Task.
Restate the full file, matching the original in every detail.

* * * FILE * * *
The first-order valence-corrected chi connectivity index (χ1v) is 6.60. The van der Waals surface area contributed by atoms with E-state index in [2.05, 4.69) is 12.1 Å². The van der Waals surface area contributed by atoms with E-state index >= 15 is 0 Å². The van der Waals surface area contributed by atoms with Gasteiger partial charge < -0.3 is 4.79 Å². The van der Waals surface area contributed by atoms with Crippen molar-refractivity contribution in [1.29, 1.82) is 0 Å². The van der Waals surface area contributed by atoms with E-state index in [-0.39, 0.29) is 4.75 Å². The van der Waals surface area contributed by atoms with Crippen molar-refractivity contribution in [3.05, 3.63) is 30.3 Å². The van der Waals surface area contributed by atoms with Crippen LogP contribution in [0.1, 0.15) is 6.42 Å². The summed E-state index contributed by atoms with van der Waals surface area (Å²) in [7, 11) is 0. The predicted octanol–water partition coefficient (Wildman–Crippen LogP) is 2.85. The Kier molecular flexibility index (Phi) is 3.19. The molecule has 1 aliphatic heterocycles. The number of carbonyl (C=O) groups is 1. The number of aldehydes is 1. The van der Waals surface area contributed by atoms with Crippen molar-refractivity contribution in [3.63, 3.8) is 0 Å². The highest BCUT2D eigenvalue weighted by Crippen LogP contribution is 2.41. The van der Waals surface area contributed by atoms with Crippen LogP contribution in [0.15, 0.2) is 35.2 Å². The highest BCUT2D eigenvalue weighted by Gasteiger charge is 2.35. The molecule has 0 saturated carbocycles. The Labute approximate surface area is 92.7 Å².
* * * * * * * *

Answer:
The first-order valence-corrected chi connectivity index (χ1v) is 6.60. The van der Waals surface area contributed by atoms with E-state index in [2.05, 4.69) is 12.1 Å². The van der Waals surface area contributed by atoms with E-state index >= 15 is 0 Å². The van der Waals surface area contributed by atoms with Gasteiger partial charge < -0.3 is 4.79 Å². The van der Waals surface area contributed by atoms with Crippen molar-refractivity contribution in [1.29, 1.82) is 0 Å². The van der Waals surface area contributed by atoms with E-state index in [-0.39, 0.29) is 4.75 Å². The van der Waals surface area contributed by atoms with Crippen molar-refractivity contribution in [3.05, 3.63) is 30.3 Å². The van der Waals surface area contributed by atoms with Crippen LogP contribution in [0.1, 0.15) is 6.42 Å². The summed E-state index contributed by atoms with van der Waals surface area (Å²) in [7, 11) is 0. The predicted octanol–water partition coefficient (Wildman–Crippen LogP) is 2.85. The Kier molecular flexibility index (Phi) is 3.19. The molecule has 1 aliphatic heterocycles. The number of carbonyl (C=O) groups is 1. The number of aldehydes is 1. The van der Waals surface area contributed by atoms with Crippen molar-refractivity contribution in [3.63, 3.8) is 0 Å². The highest BCUT2D eigenvalue weighted by Crippen LogP contribution is 2.41. The van der Waals surface area contributed by atoms with Crippen LogP contribution in [0.15, 0.2) is 35.2 Å². The highest BCUT2D eigenvalue weighted by Gasteiger charge is 2.35. The molecule has 0 saturated carbocycles. The Labute approximate surface area is 92.7 Å².